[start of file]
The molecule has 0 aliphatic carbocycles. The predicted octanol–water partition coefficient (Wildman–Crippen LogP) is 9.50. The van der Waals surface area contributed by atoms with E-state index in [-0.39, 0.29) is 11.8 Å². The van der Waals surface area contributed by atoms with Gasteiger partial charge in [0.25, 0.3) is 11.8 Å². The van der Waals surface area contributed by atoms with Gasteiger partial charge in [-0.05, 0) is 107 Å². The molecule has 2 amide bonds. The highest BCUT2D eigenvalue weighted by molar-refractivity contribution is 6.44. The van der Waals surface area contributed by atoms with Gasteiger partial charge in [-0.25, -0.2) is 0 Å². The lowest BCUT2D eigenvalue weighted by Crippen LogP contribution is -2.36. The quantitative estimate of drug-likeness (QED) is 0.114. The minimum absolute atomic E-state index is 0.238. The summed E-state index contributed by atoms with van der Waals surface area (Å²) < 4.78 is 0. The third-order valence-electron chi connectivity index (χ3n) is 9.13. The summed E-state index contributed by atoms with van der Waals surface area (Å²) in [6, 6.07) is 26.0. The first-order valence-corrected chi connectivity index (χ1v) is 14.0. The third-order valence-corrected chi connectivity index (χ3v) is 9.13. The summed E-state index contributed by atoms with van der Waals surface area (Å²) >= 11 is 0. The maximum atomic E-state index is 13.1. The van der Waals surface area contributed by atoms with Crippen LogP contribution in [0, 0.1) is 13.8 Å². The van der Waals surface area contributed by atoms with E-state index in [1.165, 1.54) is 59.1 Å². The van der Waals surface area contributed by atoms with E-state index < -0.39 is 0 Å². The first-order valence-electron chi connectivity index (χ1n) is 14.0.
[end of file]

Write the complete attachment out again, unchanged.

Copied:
The molecule has 0 aliphatic carbocycles. The predicted octanol–water partition coefficient (Wildman–Crippen LogP) is 9.50. The van der Waals surface area contributed by atoms with E-state index in [-0.39, 0.29) is 11.8 Å². The van der Waals surface area contributed by atoms with Gasteiger partial charge in [0.25, 0.3) is 11.8 Å². The van der Waals surface area contributed by atoms with Gasteiger partial charge in [-0.05, 0) is 107 Å². The molecule has 2 amide bonds. The highest BCUT2D eigenvalue weighted by molar-refractivity contribution is 6.44. The van der Waals surface area contributed by atoms with Gasteiger partial charge in [-0.25, -0.2) is 0 Å². The lowest BCUT2D eigenvalue weighted by Crippen LogP contribution is -2.36. The quantitative estimate of drug-likeness (QED) is 0.114. The minimum absolute atomic E-state index is 0.238. The summed E-state index contributed by atoms with van der Waals surface area (Å²) < 4.78 is 0. The third-order valence-electron chi connectivity index (χ3n) is 9.13. The summed E-state index contributed by atoms with van der Waals surface area (Å²) in [6, 6.07) is 26.0. The first-order valence-corrected chi connectivity index (χ1v) is 14.0. The third-order valence-corrected chi connectivity index (χ3v) is 9.13. The summed E-state index contributed by atoms with van der Waals surface area (Å²) >= 11 is 0. The maximum atomic E-state index is 13.1. The van der Waals surface area contributed by atoms with Crippen LogP contribution in [0, 0.1) is 13.8 Å². The van der Waals surface area contributed by atoms with E-state index in [1.165, 1.54) is 59.1 Å². The van der Waals surface area contributed by atoms with E-state index < -0.39 is 0 Å². The first-order valence-electron chi connectivity index (χ1n) is 14.0.